Rubino v Ziaree  ACTSC 331 (on AUSTLII).
The plaintiff sued his general practitioner in relation to treatment and management of a hyperkeratosis on his right foot over a three year period. Following a number of consultations the GP referred the plaintiff to a surgeon through the public health system in the ACT. It was alleged that the GP did nothing further and failed to follow up the referral. The plaintiff’s foot ultimately became infected and required surgery, leaving the plaintiff with an antalgic gait, pain and difficulty walking.
The defendant’s evidence was that the plaintiff told him he was on the waiting list for surgery. The plaintiff’s version of events was that he went back to see the defendant at the Practice on multiple occasions between early 2014 and 2016 and that he told the defendant he had not heard from the surgeon and that he was in considerable and consistent pain. On one occasion he even asked the defendant for the phone number of the surgeon so that he could call and follow up the referral himself. The defendant gave the plaintiff a phone number, but when the plaintiff called the number, it reached the cardiac clinic at Canberra Hospital. The Court accepted the plaintiff’s evidence, which was consistent with what he told a podiatrist.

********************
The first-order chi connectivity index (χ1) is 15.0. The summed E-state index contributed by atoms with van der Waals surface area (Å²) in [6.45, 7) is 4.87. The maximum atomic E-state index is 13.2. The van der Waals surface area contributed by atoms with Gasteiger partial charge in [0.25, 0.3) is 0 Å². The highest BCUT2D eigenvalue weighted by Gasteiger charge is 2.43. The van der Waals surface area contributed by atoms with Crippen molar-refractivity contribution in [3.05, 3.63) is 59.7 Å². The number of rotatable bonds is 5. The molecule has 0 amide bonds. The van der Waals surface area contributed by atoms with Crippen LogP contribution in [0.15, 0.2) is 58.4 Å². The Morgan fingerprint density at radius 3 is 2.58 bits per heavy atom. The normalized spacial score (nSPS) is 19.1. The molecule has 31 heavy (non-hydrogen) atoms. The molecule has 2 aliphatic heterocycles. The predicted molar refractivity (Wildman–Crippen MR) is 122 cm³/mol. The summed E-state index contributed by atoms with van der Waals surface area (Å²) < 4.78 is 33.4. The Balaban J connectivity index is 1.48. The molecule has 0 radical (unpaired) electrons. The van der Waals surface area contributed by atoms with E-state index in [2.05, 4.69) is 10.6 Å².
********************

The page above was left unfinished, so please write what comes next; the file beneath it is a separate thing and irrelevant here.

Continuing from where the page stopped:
The Court found that if no response to the written referral had been received after 3 months a reasonable practitioner in the circumstances would have followed up to find out what was happening, whether by telephone or in writing. A reasonable general practitioner would also have followed up on what the patient had been doing to improve the condition of the foot. This should have included discussing steps the patient could take that did not need a referral, such as attending a podiatrist. ( – ). A reasonable general practitioner would have made enquiries of the hospital as to the expected timing of a consultation to confirm surgery was required, or if it was assumed such consultation had happened, whether any information that could be provided as to the timing of the surgery. ().
The Court held at  that the referral pathway, in terms of ensuring the plaintiff had access to specialist advice, was not managed with due care and skill. I accept there was a failure to ensure the plaintiff received specialist surgical treatment in a timely manner, including following up in relation to the referral that had been issued.
The Court also held that the plaintiff would have followed the specialist advice and whichever way the problem was addressed would have allowed the plaintiff to work with an improved level of physical movement and without significant pain ().